You have the right to keep and bear arms, but the obligation to run and hide if the occasion for using them arises — at least in Pennsylvania.
Over the weekend Gov. Ed Rendell vetoed a bill that would have beefed up the state’s so-called Castle Doctrine, which allows people to defend their own property, to one that allows people to stand their ground when threatened anywhere.
The measure was attached to a bill that would have strengthened reporting requirements concerning sex offenders under the state’s Megan’s Law, which lawmakers apparently thought Rendell would not veto. But he did.
One newspaper website reported that the governor said “the bill also would allow use of force in self-defense when retreat could serve as the better recourse for victims, he said.
"’It promotes this violence first (mentality),’ he said.
“Better, he said, to ‘promote the sanctity of life.’”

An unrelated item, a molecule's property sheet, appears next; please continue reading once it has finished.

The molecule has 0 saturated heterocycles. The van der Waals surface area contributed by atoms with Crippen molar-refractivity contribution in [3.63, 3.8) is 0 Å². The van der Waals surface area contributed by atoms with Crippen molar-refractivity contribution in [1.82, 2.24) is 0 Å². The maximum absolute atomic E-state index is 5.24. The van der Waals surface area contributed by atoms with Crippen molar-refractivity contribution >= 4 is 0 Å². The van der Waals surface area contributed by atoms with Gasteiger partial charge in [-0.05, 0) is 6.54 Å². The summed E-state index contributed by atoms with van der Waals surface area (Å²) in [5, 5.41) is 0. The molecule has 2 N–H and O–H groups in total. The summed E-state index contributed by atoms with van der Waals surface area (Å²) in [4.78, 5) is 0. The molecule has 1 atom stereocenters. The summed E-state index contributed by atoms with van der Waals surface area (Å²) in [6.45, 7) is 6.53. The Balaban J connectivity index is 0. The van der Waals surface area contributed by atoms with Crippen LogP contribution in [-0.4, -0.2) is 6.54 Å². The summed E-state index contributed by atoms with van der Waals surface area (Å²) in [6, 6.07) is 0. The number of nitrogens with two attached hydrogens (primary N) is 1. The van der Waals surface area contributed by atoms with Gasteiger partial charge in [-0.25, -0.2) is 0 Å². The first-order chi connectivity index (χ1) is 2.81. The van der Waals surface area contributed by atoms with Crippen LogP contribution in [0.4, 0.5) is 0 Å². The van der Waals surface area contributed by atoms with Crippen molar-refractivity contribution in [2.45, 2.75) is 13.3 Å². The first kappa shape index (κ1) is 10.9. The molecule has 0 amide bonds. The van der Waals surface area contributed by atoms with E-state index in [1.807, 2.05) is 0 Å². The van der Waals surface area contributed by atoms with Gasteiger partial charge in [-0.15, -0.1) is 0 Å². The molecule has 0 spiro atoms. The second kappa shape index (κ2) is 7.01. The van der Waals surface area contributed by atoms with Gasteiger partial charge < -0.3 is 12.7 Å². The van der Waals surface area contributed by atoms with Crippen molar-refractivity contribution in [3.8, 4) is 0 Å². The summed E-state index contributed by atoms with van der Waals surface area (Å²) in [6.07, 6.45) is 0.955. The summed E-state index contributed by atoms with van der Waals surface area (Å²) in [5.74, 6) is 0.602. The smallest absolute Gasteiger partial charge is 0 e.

(Nevada appears to be a stand-your-ground state under NRS 200.120.)
Investor’s Business Daily noted Rendell, who leaves office Jan. 18 vetoed the bill on the last possible day before it would automatically become law. It passed 45-4 in the Senate and 161-35 in the House. The incoming governor said he would have signed it.
Rendell told reporters, according to IBD, "I support the Castle Doctrine. I support the right to use deadly force on an intruder in a person’s home. I think that’s in a totally different category. What this would do is expand the Castle Doctrine to outside the home, to a city street, for example, and eliminate the principle of law that we’ve had since English common law: the duty to retreat."
Retreat is not always at option.